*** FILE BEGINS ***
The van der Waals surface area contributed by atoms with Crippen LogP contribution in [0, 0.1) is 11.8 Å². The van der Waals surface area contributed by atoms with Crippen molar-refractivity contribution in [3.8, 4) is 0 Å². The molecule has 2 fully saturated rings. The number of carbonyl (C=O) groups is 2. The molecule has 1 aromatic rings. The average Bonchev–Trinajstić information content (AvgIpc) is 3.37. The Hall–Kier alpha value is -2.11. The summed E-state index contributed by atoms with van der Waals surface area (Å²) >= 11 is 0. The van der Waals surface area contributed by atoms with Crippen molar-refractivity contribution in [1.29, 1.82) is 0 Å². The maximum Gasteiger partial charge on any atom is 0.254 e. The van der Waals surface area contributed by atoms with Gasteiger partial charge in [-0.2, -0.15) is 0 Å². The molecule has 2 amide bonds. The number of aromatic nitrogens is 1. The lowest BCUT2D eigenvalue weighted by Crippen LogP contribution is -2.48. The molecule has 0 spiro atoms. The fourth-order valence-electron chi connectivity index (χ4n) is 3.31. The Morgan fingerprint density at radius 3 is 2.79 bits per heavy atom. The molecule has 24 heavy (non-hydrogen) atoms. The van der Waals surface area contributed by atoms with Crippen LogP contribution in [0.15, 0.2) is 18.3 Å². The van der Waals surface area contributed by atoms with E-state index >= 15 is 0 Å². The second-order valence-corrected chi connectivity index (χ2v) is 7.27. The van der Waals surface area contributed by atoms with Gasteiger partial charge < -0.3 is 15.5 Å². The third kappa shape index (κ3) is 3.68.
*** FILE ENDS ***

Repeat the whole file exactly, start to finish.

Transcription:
The van der Waals surface area contributed by atoms with Crippen LogP contribution in [0, 0.1) is 11.8 Å². The van der Waals surface area contributed by atoms with Crippen molar-refractivity contribution in [3.8, 4) is 0 Å². The molecule has 2 fully saturated rings. The number of carbonyl (C=O) groups is 2. The molecule has 1 aromatic rings. The average Bonchev–Trinajstić information content (AvgIpc) is 3.37. The Hall–Kier alpha value is -2.11. The summed E-state index contributed by atoms with van der Waals surface area (Å²) >= 11 is 0. The van der Waals surface area contributed by atoms with Crippen molar-refractivity contribution in [1.29, 1.82) is 0 Å². The maximum Gasteiger partial charge on any atom is 0.254 e. The van der Waals surface area contributed by atoms with Gasteiger partial charge in [-0.2, -0.15) is 0 Å². The molecule has 2 amide bonds. The number of aromatic nitrogens is 1. The lowest BCUT2D eigenvalue weighted by Crippen LogP contribution is -2.48. The molecule has 0 spiro atoms. The fourth-order valence-electron chi connectivity index (χ4n) is 3.31. The Morgan fingerprint density at radius 3 is 2.79 bits per heavy atom. The molecule has 24 heavy (non-hydrogen) atoms. The van der Waals surface area contributed by atoms with Crippen LogP contribution in [0.15, 0.2) is 18.3 Å². The van der Waals surface area contributed by atoms with E-state index >= 15 is 0 Å². The second-order valence-corrected chi connectivity index (χ2v) is 7.27. The van der Waals surface area contributed by atoms with Gasteiger partial charge < -0.3 is 15.5 Å². The third kappa shape index (κ3) is 3.68.